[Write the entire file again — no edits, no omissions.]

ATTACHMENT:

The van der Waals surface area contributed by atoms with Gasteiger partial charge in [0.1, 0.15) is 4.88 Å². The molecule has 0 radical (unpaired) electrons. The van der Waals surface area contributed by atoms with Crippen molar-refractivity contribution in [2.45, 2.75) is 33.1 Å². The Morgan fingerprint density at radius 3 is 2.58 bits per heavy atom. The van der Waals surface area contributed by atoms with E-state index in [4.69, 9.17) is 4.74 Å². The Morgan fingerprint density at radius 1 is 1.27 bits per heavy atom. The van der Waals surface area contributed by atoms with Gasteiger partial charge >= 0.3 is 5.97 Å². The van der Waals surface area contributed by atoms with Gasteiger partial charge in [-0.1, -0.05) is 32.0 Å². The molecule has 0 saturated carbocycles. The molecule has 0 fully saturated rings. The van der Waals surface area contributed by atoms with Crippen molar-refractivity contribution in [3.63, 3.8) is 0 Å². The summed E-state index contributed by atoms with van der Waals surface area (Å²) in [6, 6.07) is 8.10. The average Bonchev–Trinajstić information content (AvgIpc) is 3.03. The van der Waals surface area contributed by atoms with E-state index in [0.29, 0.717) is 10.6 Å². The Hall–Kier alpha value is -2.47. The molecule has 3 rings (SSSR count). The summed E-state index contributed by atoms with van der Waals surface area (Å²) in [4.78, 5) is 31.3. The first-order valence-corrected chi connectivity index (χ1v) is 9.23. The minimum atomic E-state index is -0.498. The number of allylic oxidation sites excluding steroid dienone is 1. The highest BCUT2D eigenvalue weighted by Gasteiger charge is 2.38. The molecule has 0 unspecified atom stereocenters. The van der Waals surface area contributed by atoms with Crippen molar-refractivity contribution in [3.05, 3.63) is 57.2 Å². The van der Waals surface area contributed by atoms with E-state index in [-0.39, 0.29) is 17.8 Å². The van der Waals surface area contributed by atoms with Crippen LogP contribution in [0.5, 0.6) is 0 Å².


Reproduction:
The van der Waals surface area contributed by atoms with Gasteiger partial charge in [0.1, 0.15) is 4.88 Å². The molecule has 0 radical (unpaired) electrons. The van der Waals surface area contributed by atoms with Crippen molar-refractivity contribution in [2.45, 2.75) is 33.1 Å². The Morgan fingerprint density at radius 3 is 2.58 bits per heavy atom. The van der Waals surface area contributed by atoms with E-state index in [4.69, 9.17) is 4.74 Å². The Morgan fingerprint density at radius 1 is 1.27 bits per heavy atom. The van der Waals surface area contributed by atoms with Gasteiger partial charge >= 0.3 is 5.97 Å². The van der Waals surface area contributed by atoms with Gasteiger partial charge in [-0.1, -0.05) is 32.0 Å². The molecule has 0 saturated carbocycles. The molecule has 0 fully saturated rings. The van der Waals surface area contributed by atoms with Crippen molar-refractivity contribution in [3.63, 3.8) is 0 Å². The summed E-state index contributed by atoms with van der Waals surface area (Å²) in [6, 6.07) is 8.10. The average Bonchev–Trinajstić information content (AvgIpc) is 3.03. The van der Waals surface area contributed by atoms with E-state index in [0.29, 0.717) is 10.6 Å². The Hall–Kier alpha value is -2.47. The molecule has 3 rings (SSSR count). The summed E-state index contributed by atoms with van der Waals surface area (Å²) in [4.78, 5) is 31.3. The first-order valence-corrected chi connectivity index (χ1v) is 9.23. The minimum atomic E-state index is -0.498. The number of allylic oxidation sites excluding steroid dienone is 1. The highest BCUT2D eigenvalue weighted by Gasteiger charge is 2.38. The molecule has 0 unspecified atom stereocenters. The van der Waals surface area contributed by atoms with Crippen molar-refractivity contribution in [3.05, 3.63) is 57.2 Å². The van der Waals surface area contributed by atoms with E-state index in [-0.39, 0.29) is 17.8 Å². The van der Waals surface area contributed by atoms with Crippen LogP contribution in [0.5, 0.6) is 0 Å².